About Daniel Henry Chamberlain
Daniel Henry Chamberlain (June 23, 1835 – April 13, 1907) was a planter, lawyer, author and the 76th Governor of South Carolina from 1874 until 1877.
Daniel H. Chamberlain was born in West Brookfield, Massachusetts, the ninth of ten children born to Eli Chamberlain and Achsah Forbes. In 1862, he graduated with honors from Yale University, where he was a member of the Skull and Bones society. He then attended Harvard Law School, leaving in 1863 to serve as a second lieutenant in the United States Army with the Fifth Massachusetts Cavalry, a regiment of black troops. In 1866, Chamberlain moved to South Carolina to tend to the affairs of a deceased classmate.
He entered politics in 1868 as a delegate to the state constitutional convention from the Berkeley District. He served as Attorney General of South Carolina from 1868–1872 in Governor Robert K. Scott’s administration. After he failed to win the Republican nomination for governor in 1872, Chamberlain practiced law in Charleston. In 1873, he was elected to the board of trustees of the University of South Carolina as the first black students and faculty joined the institution.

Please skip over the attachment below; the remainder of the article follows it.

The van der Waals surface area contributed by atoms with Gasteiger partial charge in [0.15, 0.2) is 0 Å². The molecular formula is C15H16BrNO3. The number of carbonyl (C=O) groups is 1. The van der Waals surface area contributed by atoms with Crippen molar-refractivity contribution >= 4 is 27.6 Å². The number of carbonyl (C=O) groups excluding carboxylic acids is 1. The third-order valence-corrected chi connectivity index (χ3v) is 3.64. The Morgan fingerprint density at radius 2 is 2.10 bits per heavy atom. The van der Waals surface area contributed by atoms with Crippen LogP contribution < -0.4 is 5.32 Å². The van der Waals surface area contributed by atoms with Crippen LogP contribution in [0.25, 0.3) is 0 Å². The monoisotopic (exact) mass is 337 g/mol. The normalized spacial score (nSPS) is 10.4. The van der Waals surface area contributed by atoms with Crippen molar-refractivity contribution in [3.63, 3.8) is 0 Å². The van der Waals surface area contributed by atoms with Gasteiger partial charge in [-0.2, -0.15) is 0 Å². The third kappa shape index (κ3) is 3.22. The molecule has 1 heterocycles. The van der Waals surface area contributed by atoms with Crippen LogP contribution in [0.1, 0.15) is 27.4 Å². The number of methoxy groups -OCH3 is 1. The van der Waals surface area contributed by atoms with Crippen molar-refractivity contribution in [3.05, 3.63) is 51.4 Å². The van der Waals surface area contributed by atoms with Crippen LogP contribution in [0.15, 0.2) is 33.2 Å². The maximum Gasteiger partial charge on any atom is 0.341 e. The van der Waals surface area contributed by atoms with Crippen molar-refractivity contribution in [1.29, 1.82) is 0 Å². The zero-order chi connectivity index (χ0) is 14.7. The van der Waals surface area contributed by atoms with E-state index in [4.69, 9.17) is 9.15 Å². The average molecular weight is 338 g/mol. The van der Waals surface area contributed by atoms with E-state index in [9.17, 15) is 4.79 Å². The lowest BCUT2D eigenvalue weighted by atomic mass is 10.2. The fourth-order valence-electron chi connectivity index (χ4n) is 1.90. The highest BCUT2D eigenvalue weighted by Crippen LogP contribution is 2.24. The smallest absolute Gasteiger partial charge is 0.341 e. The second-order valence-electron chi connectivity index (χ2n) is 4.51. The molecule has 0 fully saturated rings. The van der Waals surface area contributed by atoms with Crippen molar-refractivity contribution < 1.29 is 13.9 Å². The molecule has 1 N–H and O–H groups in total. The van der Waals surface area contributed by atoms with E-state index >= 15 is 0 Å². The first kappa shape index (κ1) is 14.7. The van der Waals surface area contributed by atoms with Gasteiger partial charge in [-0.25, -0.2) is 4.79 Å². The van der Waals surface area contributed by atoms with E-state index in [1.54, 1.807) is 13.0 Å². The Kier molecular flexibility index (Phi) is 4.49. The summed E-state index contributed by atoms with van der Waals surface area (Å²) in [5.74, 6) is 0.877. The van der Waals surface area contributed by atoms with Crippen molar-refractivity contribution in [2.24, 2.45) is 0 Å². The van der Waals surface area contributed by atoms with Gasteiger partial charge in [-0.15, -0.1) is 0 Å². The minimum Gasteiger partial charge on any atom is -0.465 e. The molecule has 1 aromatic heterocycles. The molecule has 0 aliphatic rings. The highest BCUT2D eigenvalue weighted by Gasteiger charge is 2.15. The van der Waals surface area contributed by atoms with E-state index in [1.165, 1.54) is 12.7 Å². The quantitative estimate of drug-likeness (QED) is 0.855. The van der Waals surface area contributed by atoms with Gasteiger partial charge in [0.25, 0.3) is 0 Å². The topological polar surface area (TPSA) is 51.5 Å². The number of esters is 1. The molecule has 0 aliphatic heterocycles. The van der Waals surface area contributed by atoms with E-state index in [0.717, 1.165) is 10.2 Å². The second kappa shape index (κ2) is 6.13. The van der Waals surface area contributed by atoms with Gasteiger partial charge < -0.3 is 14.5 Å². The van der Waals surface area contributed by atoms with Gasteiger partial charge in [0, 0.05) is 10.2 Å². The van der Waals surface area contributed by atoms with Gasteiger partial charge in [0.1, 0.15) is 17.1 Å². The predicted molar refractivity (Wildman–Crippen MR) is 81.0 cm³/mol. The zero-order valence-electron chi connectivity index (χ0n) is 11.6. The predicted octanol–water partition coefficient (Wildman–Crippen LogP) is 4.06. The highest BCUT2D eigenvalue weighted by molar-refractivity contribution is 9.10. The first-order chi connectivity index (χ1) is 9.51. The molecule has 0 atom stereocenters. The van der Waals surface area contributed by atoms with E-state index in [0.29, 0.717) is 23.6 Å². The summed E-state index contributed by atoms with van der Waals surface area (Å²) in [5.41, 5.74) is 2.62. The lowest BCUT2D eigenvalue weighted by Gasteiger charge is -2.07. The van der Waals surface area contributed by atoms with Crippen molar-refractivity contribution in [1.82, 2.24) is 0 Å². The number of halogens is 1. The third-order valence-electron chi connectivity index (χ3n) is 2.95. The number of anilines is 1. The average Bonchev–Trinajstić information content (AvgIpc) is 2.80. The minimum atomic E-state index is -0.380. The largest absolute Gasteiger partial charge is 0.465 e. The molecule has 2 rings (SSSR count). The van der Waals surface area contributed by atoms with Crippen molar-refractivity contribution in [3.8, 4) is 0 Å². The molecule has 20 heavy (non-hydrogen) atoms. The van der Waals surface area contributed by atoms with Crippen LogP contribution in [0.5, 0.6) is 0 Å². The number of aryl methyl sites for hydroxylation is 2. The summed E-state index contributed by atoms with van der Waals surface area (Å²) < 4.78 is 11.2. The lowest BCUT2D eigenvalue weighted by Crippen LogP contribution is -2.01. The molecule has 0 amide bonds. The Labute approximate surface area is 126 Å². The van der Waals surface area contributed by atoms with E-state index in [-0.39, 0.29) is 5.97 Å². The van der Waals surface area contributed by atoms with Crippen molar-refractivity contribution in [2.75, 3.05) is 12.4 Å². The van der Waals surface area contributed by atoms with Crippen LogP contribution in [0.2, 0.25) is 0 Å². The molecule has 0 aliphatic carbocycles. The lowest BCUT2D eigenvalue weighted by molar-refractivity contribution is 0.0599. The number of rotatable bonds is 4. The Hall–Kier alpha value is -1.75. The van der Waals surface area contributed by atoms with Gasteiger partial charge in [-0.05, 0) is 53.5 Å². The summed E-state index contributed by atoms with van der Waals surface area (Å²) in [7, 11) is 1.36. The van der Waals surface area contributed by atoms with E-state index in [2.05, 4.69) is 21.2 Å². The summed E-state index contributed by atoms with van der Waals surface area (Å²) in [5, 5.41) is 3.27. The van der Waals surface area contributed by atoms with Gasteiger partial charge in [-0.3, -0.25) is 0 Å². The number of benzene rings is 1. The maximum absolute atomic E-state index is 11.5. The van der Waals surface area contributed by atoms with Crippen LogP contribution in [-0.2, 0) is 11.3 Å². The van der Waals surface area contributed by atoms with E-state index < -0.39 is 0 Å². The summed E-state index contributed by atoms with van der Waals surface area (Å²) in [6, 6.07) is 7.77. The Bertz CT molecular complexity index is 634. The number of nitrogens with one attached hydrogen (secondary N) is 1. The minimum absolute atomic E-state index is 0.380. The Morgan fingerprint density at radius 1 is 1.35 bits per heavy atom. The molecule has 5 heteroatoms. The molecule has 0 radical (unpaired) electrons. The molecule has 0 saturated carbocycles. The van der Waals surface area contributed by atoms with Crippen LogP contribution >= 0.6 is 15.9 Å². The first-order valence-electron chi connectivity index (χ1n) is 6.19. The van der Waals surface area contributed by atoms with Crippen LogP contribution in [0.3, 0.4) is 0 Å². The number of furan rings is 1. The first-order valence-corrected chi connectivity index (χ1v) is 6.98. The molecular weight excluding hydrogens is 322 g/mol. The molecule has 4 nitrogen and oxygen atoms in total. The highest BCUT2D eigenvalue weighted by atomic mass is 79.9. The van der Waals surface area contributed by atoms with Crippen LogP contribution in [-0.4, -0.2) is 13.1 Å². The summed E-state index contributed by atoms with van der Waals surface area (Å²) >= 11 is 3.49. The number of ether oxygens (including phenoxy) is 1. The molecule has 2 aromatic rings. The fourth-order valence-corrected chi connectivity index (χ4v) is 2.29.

He was elected Republican governor on November 3, 1874 when he defeated John T. Green. Chamberlain received 80,403 votes (53.9%) to Green's 68,818 votes (46.1%). Chamberlain was noted for his support of civil rights, and opposition to excessive spending and patronage. After a bitterly fought 1876 campaign, his second term hinged on disputed votes from Laurens and Edgefield counties, where the counts greatly exceeded the population, and overwhelmingly favored his opponent, ex-Confederate Wade Hampton III. Chamberlain left South Carolina in April 1877 when President Rutherford B. Hayes withdrew Federal troops that had occupied the state since the Civil War. Chamberlain eventually became disillusioned with Reconstruction.
Chamberlain moved to New York City and became a successful Wall Street attorney. He was a professor of constitutional law at Cornell University from 1883 until 1897. Chamberlain authored the 1902 book Charles Sumner and the Treaty of Washington, as well as numerous articles.
Upon his retirement, he traveled extensively in Europe. He moved to Charlottesville, Virginia, where he died of cancer on April 13, 1907. He was buried in Pine Grove Cemetery in West Brookfield, Massachusetts.
Chamberlain was the last Republican to fill a high office in South Carolina until the late 1960s.